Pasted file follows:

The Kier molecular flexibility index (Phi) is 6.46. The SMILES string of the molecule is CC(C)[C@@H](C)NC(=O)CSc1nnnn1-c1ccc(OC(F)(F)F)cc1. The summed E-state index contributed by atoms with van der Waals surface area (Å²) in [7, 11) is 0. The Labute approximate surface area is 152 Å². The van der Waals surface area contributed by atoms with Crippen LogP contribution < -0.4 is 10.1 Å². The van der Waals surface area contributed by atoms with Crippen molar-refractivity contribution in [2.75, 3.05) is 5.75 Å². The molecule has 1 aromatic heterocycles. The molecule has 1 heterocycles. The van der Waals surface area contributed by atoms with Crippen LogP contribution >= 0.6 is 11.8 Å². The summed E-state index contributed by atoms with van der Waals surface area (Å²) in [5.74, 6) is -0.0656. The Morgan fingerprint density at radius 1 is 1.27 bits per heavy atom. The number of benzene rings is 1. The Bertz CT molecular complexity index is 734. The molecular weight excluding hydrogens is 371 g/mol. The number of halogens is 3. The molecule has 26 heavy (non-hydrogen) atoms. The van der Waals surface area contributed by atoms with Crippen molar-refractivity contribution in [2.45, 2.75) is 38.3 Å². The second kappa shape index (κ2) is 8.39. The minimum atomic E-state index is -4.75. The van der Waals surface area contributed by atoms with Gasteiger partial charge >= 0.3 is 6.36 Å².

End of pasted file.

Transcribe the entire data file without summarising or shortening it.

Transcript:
The Kier molecular flexibility index (Phi) is 6.46. The SMILES string of the molecule is CC(C)[C@@H](C)NC(=O)CSc1nnnn1-c1ccc(OC(F)(F)F)cc1. The summed E-state index contributed by atoms with van der Waals surface area (Å²) in [7, 11) is 0. The Labute approximate surface area is 152 Å². The van der Waals surface area contributed by atoms with Crippen LogP contribution < -0.4 is 10.1 Å². The van der Waals surface area contributed by atoms with Crippen molar-refractivity contribution in [2.75, 3.05) is 5.75 Å². The molecule has 1 aromatic heterocycles. The molecule has 1 heterocycles. The van der Waals surface area contributed by atoms with Crippen LogP contribution >= 0.6 is 11.8 Å². The summed E-state index contributed by atoms with van der Waals surface area (Å²) in [5.74, 6) is -0.0656. The Morgan fingerprint density at radius 1 is 1.27 bits per heavy atom. The number of benzene rings is 1. The Bertz CT molecular complexity index is 734. The molecular weight excluding hydrogens is 371 g/mol. The number of halogens is 3. The molecule has 26 heavy (non-hydrogen) atoms. The van der Waals surface area contributed by atoms with Crippen molar-refractivity contribution in [2.45, 2.75) is 38.3 Å². The second kappa shape index (κ2) is 8.39. The minimum atomic E-state index is -4.75. The van der Waals surface area contributed by atoms with Gasteiger partial charge >= 0.3 is 6.36 Å².